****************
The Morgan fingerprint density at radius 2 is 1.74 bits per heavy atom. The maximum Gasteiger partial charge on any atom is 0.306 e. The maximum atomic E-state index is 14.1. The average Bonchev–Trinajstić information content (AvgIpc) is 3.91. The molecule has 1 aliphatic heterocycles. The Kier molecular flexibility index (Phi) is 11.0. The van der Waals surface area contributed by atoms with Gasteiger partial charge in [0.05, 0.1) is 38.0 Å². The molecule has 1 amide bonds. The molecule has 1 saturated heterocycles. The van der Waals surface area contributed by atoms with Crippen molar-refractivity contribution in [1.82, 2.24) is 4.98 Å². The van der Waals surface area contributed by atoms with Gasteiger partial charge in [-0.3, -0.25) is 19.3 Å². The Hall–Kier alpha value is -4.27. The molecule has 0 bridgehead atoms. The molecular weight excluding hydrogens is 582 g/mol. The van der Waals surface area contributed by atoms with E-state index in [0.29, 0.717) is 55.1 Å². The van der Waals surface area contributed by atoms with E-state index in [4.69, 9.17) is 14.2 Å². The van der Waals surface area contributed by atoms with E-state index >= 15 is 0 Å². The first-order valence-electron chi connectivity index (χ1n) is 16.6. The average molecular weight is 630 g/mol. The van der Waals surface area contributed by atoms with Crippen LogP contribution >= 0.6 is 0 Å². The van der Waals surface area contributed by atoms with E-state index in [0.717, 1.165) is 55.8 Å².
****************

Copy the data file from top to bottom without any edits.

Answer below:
The Morgan fingerprint density at radius 2 is 1.74 bits per heavy atom. The maximum Gasteiger partial charge on any atom is 0.306 e. The maximum atomic E-state index is 14.1. The average Bonchev–Trinajstić information content (AvgIpc) is 3.91. The molecule has 1 aliphatic heterocycles. The Kier molecular flexibility index (Phi) is 11.0. The van der Waals surface area contributed by atoms with Gasteiger partial charge in [0.05, 0.1) is 38.0 Å². The molecule has 1 amide bonds. The molecule has 1 saturated heterocycles. The van der Waals surface area contributed by atoms with Crippen molar-refractivity contribution in [1.82, 2.24) is 4.98 Å². The van der Waals surface area contributed by atoms with Gasteiger partial charge in [-0.3, -0.25) is 19.3 Å². The Hall–Kier alpha value is -4.27. The molecule has 0 bridgehead atoms. The molecular weight excluding hydrogens is 582 g/mol. The van der Waals surface area contributed by atoms with E-state index in [0.29, 0.717) is 55.1 Å². The van der Waals surface area contributed by atoms with E-state index in [4.69, 9.17) is 14.2 Å². The van der Waals surface area contributed by atoms with E-state index >= 15 is 0 Å². The first-order valence-electron chi connectivity index (χ1n) is 16.6. The average molecular weight is 630 g/mol. The van der Waals surface area contributed by atoms with Crippen LogP contribution >= 0.6 is 0 Å². The van der Waals surface area contributed by atoms with E-state index in [0.717, 1.165) is 55.8 Å².